With playing days over, Kramer Sneed becomes assistant coach at Barton

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After eight-plus seasons of professional baseball, Barton College standout Kramer Sneed has embarked upon a new career — back at Barton College.

Sneed, now age 29, has turned to college baseball coaching and his first position is an assistant for second-year Barton head coach Jim Chester.

Chester and Sneed, a left-handed pitcher in the New York Yankees and Los Angeles Angels organizations, are joined by Zach Ullrich and Anthony Marks in forming the Bulldogs’ 2018-19 staff.

Ullrich was a top assistant at the University of Roanoke, which reached the NCAA Division III World Series this past season, and Marks, a starting outfielder for the Coastal Carolina team that won the College World Series in 2016, is coming off a brief minor-league baseball stint.

“I never thought I would get my start back at Barton,” commented Sneed, who has relocated in Wilson and is busy in his new capacity.


Upon completing his four-year Barton career, Sneed was drafted in the 32nd round of the 2010 Major League Baseball draft by the New York Yankees. The left-hander was acquired by the Angels from the Yankees on March 26, 2013.

Sneed progressed to AA, where he pitched for two years and compiled a 9-5 record in the AAA Mexican League in 2016. Through the 2016 season, the 6-foot-3, 185-pound product of Winterville compiled a 30-40 record and a 4.14 earned run average.

Upon being released by the Angels, Sneed pitched for a couple of teams in the independent American Association in 2017. In the Canadian-American League at the outset of 2018, he made four starts and decided to end his playing career.

“My arm didn’t feel right,” Sneed explained. “I saw the handwriting on the wall.

“But I wouldn’t trade those eight years for anything in the world. I may not be a rich person, but I am rich in experiencing life. Baseball took me everywhere — I saw the world.”

Sneed starred at Greenville Christian Academy, twice earning all-state acclaim.

He drew an occasional starting mound assignment as a Barton freshman and became a middle-of-the-week starter as a sophomore. Sneed emerged a mainstay starter in Barton’s conference series his last two seasons and finished with 14 career wins and an ERA just above 4.00.

Sneed was proclaimed All-Conference Carolinas in 2010 and, in June of that year, became the first Barton player drafted since 1995.


“He’s one of the best left-handed pitchers ever at Barton,” remarked Todd Wilkinson, Sneed’s Barton head coach and now the college’s athletic director. “He threw hard, knew how to pitch and worked hard at it. He just blossomed.”

Sneed turned to Chester about coaching college baseball and Chester excitedly offered him an opportunity at Barton.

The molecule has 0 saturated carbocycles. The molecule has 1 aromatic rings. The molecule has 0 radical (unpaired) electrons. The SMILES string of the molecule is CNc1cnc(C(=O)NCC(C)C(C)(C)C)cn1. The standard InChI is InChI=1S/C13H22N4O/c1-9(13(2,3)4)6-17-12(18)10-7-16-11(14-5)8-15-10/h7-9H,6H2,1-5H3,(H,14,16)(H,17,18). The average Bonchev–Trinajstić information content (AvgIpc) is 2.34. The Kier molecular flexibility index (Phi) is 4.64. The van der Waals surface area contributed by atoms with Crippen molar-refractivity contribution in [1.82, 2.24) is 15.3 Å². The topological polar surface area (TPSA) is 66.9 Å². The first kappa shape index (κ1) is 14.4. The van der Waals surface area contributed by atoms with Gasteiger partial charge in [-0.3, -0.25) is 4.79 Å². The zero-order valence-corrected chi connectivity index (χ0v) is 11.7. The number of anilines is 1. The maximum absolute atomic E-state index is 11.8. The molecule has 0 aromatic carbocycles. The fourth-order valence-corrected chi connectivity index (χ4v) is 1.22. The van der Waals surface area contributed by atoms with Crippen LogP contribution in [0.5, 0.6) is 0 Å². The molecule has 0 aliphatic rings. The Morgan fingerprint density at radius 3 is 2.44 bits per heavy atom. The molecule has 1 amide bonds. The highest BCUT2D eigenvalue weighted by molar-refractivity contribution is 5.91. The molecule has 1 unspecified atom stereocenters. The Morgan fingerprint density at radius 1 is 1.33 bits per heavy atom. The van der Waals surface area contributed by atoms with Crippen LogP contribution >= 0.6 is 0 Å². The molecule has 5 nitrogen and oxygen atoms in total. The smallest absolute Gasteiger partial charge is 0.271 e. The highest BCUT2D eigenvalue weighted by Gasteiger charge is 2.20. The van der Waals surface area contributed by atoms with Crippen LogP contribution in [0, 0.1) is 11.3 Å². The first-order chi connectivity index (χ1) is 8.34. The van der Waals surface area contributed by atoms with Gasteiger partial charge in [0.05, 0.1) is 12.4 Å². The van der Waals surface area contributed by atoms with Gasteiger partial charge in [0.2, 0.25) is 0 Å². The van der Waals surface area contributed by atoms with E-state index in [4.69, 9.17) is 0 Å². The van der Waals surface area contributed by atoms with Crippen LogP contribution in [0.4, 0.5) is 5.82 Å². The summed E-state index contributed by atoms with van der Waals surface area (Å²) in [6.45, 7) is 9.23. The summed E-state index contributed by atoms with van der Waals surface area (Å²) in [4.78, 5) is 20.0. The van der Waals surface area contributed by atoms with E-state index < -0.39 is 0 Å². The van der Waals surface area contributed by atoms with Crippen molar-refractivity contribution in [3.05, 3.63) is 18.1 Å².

“Kramer reached out to me,” Chester noted. “He was really excited about the direction we’re headed and felt he had a future in coaching.

“He was a successful player for Barton — which is extremely important — and he was really looking to give back and make an impact in young men’s lives. He’s here!”

Chester expressed that Sneed and Ullrich, the pitching coach, will complement one another splendidly. Chester pointed out that Sneed possesses eight years of professional playing experience, while Ullrich has spent eight years in college coaching.

“Kramer wore a Barton uniform and had success in that uniform,” Chester reasoned. “That’s a great attribute moving forward in his career. He had a great playing career against a lot of competition at a higher level. We are excited to give him experience in the college game and help his future course.”

Wilkinson assured Sneed will be a tremendous asset to the Barton program.


“I hope to get my name out there by doing some camps and giving lessons,” Sneed said, “and I hope to help some kids. I am extremely fortunate it worked out like it did. I really wanted to learn from (Chester’s) staff and learn the college game all over again.”

Sneed believes he will be adept at working individually with players, emphasizing the mental approach “I had to learn so much in the college and pro game.” Strong mental and physical preparation will merit much attention.

Sneed realizes a down cycle has marked Barton baseball the last few years, with the 2018 season being arguably the poorest in the Bulldogs’ NCAA Division II history. Sneed contends such periods are inevitable for established programs.

“Barton has been through some tough times,” he said. “But (the Bulldogs) have an outstanding staff and things are going to get better really, really quickly and the tough times will be forgotten. I am super excited to learn from these guys; they have a wealth of knowledge.”

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Sneed, in fact, agrees with the circulating slogan: “It’s a really good time to be at Barton College.”